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Recent Extinct Land Snails (Euconulidae) from the Gambier Islands with Remarkable Apertural Barriers

From: Pacific Science
Volume 55, Number 2, April 2001
pp. 121-127 | 10.1353/psc.2001.0011

Abstract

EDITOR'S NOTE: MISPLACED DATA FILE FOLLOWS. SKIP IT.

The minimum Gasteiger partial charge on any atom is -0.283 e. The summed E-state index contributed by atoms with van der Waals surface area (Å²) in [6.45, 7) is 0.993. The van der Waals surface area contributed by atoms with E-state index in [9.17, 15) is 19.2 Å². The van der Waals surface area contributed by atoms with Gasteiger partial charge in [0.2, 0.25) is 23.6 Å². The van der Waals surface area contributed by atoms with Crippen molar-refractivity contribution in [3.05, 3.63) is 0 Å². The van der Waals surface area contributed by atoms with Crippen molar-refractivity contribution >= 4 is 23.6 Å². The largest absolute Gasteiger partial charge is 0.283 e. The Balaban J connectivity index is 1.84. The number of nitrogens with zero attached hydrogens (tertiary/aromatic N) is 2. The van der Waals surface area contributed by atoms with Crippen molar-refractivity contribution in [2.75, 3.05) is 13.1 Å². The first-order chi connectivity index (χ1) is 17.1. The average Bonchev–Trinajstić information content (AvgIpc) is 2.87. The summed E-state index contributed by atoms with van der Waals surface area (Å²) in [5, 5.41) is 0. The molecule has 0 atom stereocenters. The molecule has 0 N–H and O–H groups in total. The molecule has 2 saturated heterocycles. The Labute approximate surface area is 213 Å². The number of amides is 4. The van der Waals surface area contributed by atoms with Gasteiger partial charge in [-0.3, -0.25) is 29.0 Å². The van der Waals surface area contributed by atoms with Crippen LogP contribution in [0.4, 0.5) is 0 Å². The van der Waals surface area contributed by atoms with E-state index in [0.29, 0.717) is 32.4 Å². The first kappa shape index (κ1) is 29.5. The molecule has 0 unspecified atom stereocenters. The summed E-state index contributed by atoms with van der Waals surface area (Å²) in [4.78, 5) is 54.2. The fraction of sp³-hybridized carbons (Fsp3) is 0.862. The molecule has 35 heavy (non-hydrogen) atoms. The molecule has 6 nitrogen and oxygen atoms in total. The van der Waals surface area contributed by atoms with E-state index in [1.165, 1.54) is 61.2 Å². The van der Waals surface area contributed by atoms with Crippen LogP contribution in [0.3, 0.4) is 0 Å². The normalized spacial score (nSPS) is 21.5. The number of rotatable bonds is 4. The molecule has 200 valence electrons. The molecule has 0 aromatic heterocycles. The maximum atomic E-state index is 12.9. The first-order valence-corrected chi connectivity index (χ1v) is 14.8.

Based on study of material collected in the Gambier Islands (eastern Polynesia) by the 1934 Mangarevan Expedition and in 1997, two endemic species of Euconulidae are shown to exhibit apertural barriers unlike those of any other Pacific island limacoids, both in their ontogeny and development. The barriers are fully developed only in juveniles and subadults and are resorbed in full-grown individuals. Aukena, hitherto considered a subgenus of the Hawaiian-Polynesian genus Hiona, is elevated to genus rank. Aukena endodonta, n. sp., with six apertural barriers (one columellar, three parietal, two palatal), is described, and A. tridentata (Baker, 1940) is redescribed. The natural environment of the Gambier Islands had already been severely altered by 1934, and the two endemic species of Aukena are considered extinct. One other endemic euconulid without apertural barriers, Philonesia mangarevae Baker, 1940, survives in a small patch of native forest at the base of Mount Mokoto.